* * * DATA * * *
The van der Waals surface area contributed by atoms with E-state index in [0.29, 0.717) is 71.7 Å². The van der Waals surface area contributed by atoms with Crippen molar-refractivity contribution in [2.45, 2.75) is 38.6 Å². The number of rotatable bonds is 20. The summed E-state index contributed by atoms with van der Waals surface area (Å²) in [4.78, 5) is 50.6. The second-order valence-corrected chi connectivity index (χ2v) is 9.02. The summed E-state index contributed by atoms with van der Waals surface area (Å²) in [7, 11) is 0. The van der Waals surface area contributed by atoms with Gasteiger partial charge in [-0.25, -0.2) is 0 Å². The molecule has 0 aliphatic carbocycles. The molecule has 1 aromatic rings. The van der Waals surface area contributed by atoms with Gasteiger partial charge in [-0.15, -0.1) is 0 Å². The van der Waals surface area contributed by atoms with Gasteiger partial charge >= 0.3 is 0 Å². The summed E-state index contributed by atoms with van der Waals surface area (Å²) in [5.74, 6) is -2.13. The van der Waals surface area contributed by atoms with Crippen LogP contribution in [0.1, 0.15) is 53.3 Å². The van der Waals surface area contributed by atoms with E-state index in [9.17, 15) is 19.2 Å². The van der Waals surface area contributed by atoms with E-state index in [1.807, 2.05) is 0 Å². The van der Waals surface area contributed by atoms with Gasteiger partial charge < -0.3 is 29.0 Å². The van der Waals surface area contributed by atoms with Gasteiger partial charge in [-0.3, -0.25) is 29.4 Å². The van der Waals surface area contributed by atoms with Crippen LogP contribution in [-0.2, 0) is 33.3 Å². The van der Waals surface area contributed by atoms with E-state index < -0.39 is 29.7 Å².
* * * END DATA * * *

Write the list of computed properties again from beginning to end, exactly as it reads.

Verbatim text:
The van der Waals surface area contributed by atoms with E-state index in [0.29, 0.717) is 71.7 Å². The van der Waals surface area contributed by atoms with Crippen molar-refractivity contribution in [2.45, 2.75) is 38.6 Å². The number of rotatable bonds is 20. The summed E-state index contributed by atoms with van der Waals surface area (Å²) in [4.78, 5) is 50.6. The second-order valence-corrected chi connectivity index (χ2v) is 9.02. The summed E-state index contributed by atoms with van der Waals surface area (Å²) in [7, 11) is 0. The van der Waals surface area contributed by atoms with Gasteiger partial charge in [-0.25, -0.2) is 0 Å². The molecule has 0 aliphatic carbocycles. The molecule has 1 aromatic rings. The van der Waals surface area contributed by atoms with Gasteiger partial charge in [-0.15, -0.1) is 0 Å². The van der Waals surface area contributed by atoms with Gasteiger partial charge >= 0.3 is 0 Å². The summed E-state index contributed by atoms with van der Waals surface area (Å²) in [5.74, 6) is -2.13. The van der Waals surface area contributed by atoms with Crippen LogP contribution in [0.1, 0.15) is 53.3 Å². The van der Waals surface area contributed by atoms with E-state index in [9.17, 15) is 19.2 Å². The van der Waals surface area contributed by atoms with E-state index in [1.807, 2.05) is 0 Å². The van der Waals surface area contributed by atoms with Gasteiger partial charge < -0.3 is 29.0 Å². The van der Waals surface area contributed by atoms with Gasteiger partial charge in [-0.3, -0.25) is 29.4 Å². The van der Waals surface area contributed by atoms with Crippen LogP contribution in [-0.2, 0) is 33.3 Å². The van der Waals surface area contributed by atoms with E-state index < -0.39 is 29.7 Å².